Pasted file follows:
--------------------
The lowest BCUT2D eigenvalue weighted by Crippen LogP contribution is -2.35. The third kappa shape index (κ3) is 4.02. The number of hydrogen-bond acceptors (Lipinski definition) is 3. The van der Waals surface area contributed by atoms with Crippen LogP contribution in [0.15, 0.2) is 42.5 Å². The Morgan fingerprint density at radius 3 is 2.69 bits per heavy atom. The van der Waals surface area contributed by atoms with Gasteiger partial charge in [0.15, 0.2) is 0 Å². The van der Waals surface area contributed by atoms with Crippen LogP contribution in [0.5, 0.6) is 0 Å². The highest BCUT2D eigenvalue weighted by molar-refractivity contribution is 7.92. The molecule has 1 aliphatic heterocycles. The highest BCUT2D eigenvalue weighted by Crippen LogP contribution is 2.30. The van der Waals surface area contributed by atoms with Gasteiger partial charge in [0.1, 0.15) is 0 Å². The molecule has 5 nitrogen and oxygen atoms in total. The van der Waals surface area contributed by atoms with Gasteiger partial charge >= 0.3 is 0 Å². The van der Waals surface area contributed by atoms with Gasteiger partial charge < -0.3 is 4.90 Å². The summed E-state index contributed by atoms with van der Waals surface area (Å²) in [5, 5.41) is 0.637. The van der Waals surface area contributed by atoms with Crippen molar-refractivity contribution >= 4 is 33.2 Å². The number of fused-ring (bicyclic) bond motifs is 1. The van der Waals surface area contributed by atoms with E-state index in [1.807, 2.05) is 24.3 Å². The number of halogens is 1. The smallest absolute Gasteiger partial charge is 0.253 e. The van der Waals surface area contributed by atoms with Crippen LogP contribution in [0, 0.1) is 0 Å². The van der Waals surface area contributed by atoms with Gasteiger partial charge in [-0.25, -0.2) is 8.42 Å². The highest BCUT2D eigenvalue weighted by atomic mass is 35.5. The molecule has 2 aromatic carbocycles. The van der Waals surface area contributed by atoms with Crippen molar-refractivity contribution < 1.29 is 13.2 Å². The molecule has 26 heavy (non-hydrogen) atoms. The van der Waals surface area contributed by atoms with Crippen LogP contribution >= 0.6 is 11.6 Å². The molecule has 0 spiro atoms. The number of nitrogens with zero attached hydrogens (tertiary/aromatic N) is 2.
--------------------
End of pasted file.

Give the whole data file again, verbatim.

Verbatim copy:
The lowest BCUT2D eigenvalue weighted by Crippen LogP contribution is -2.35. The third kappa shape index (κ3) is 4.02. The number of hydrogen-bond acceptors (Lipinski definition) is 3. The van der Waals surface area contributed by atoms with Crippen LogP contribution in [0.15, 0.2) is 42.5 Å². The Morgan fingerprint density at radius 3 is 2.69 bits per heavy atom. The van der Waals surface area contributed by atoms with Gasteiger partial charge in [0.15, 0.2) is 0 Å². The van der Waals surface area contributed by atoms with Crippen LogP contribution in [0.5, 0.6) is 0 Å². The highest BCUT2D eigenvalue weighted by molar-refractivity contribution is 7.92. The molecule has 1 aliphatic heterocycles. The highest BCUT2D eigenvalue weighted by Crippen LogP contribution is 2.30. The van der Waals surface area contributed by atoms with Gasteiger partial charge in [0.1, 0.15) is 0 Å². The molecule has 5 nitrogen and oxygen atoms in total. The van der Waals surface area contributed by atoms with Gasteiger partial charge >= 0.3 is 0 Å². The van der Waals surface area contributed by atoms with Gasteiger partial charge < -0.3 is 4.90 Å². The summed E-state index contributed by atoms with van der Waals surface area (Å²) in [5, 5.41) is 0.637. The van der Waals surface area contributed by atoms with Crippen molar-refractivity contribution >= 4 is 33.2 Å². The number of fused-ring (bicyclic) bond motifs is 1. The van der Waals surface area contributed by atoms with E-state index in [1.807, 2.05) is 24.3 Å². The number of halogens is 1. The smallest absolute Gasteiger partial charge is 0.253 e. The van der Waals surface area contributed by atoms with Crippen LogP contribution in [0, 0.1) is 0 Å². The van der Waals surface area contributed by atoms with Gasteiger partial charge in [-0.25, -0.2) is 8.42 Å². The highest BCUT2D eigenvalue weighted by atomic mass is 35.5. The molecule has 2 aromatic carbocycles. The van der Waals surface area contributed by atoms with Crippen molar-refractivity contribution < 1.29 is 13.2 Å². The molecule has 26 heavy (non-hydrogen) atoms. The van der Waals surface area contributed by atoms with Crippen LogP contribution >= 0.6 is 11.6 Å². The molecule has 0 spiro atoms. The number of nitrogens with zero attached hydrogens (tertiary/aromatic N) is 2.